Culture Writer Halima Ahad reviews UoB writer Jess Yung’s first poetry collection Chingllish, calling it an exploration of the bilingual experience

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Images by Jess Yung

Chingllish is Jess Yung’s first poetry collection, showing the contrasts between the languages of Cantonese and English. It asks important questions such as whether we identify with one language or the other. It is an exploration of the bilingual experience, mainly written in English and Cantonese. It pushes the boundaries of where one language ends and the other begins. 

The poetry collection is split into three sections; part one is rejection, part two is association, and part three is wonder. These titles are very insightful because they show what the poems really mean and how they are associated with one another. 

The stanzas show that Hong Kong is a beautiful, multi-layered place and each stanza reflects a certain part of its culture

The first section ‘rejection’ begins with the poem titled ‘English meets Cantonese’ with the stanzas gradually breaking up to show the significance of moving from one language to another. The poems focus on food which shows the significance of coming together in the Cantonese culture. Particularly, the poem ‘digest’ which shows the process of eating food and the emergence of Cantonese culture in food. Readers can relate to certain themes of the poetry collection because they feel as if they are learning more about Cantonese culture and what it offers. 

The poem which particularly stood out to me was ‘leaving harbour’ which shows the significance of Hong Kong, where writer Yung originally came from. The stanzas show that Hong Kong is a beautiful, multi-layered place and each stanza reflects a certain part of its culture. There are certain expectations people have when visiting Hong Kong but Yung wanted to subvert these expectations by showing the hard work of the citizens of Hong Kong. 

Another poem which stood out to me was ‘Miss Porcelain’ from the second section ‘association.’ Yung wanted to dedicate this poem to her grandmother, Christina Widjaja. The poem follows the story of Yung’s grandmother moving to Hong Kong, as she was originally Indonesian, with her significant other. It shows the struggles of learning a new language. From her mother tongue, Indonesian, she had to move to learning about a whole new different language and places she had never been to.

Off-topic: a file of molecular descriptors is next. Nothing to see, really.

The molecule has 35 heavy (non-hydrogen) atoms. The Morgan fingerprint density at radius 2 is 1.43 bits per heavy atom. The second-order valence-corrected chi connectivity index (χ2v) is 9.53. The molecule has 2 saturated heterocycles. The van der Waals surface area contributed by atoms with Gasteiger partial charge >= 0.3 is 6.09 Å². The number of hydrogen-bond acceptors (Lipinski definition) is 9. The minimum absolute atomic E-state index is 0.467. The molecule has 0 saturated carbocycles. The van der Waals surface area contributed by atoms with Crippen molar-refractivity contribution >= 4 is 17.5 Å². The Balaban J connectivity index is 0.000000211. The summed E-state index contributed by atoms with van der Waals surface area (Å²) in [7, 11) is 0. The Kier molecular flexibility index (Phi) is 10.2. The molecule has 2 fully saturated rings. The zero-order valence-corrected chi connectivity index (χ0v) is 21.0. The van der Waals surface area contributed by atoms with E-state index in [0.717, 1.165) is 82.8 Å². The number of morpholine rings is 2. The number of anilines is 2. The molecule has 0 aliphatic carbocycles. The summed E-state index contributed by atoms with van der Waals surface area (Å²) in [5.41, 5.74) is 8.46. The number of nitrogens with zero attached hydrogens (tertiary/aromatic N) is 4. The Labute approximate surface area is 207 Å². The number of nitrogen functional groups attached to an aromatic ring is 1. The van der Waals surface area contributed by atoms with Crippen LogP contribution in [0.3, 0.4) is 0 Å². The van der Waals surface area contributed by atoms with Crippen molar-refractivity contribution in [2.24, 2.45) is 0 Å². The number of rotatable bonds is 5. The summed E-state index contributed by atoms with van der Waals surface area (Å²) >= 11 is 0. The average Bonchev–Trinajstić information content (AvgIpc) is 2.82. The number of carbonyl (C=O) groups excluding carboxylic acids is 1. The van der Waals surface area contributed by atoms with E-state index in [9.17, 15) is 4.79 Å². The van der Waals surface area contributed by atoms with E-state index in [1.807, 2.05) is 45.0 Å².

The most significant poem to me was the title poem ‘chingllish’ which is from the last section of the poetry collection ‘wonder’

The most significant poem to me was the title poem ‘chingllish’ which is from the last section of the poetry collection ‘wonder.’ The poem, according to Yung herself, is described as a collage poem. Dedications, these sentiments, which Yung has dedicated to her family and friends have been individually pieced together to reveal the poem itself. It reveals the struggles and hardships one goes through when they are further from their homeland. The glossary is up to the reader which suggests that they make it however they want to and ‘chingllish’ is the epitome of that. 

The poems also follow a similar rhyme, meter and order throughout the poetry collection. The personification of food, as well as other significant things in Cantonese culture, shows that Yung wanted the reader to learn more about the culture itself. The poems can be mainly read as an ode to one’s homeland and culture and the pride that they take in this. In the end, I really enjoyed reading Yung’s poetry collection and I hope to read more of her work in the future.


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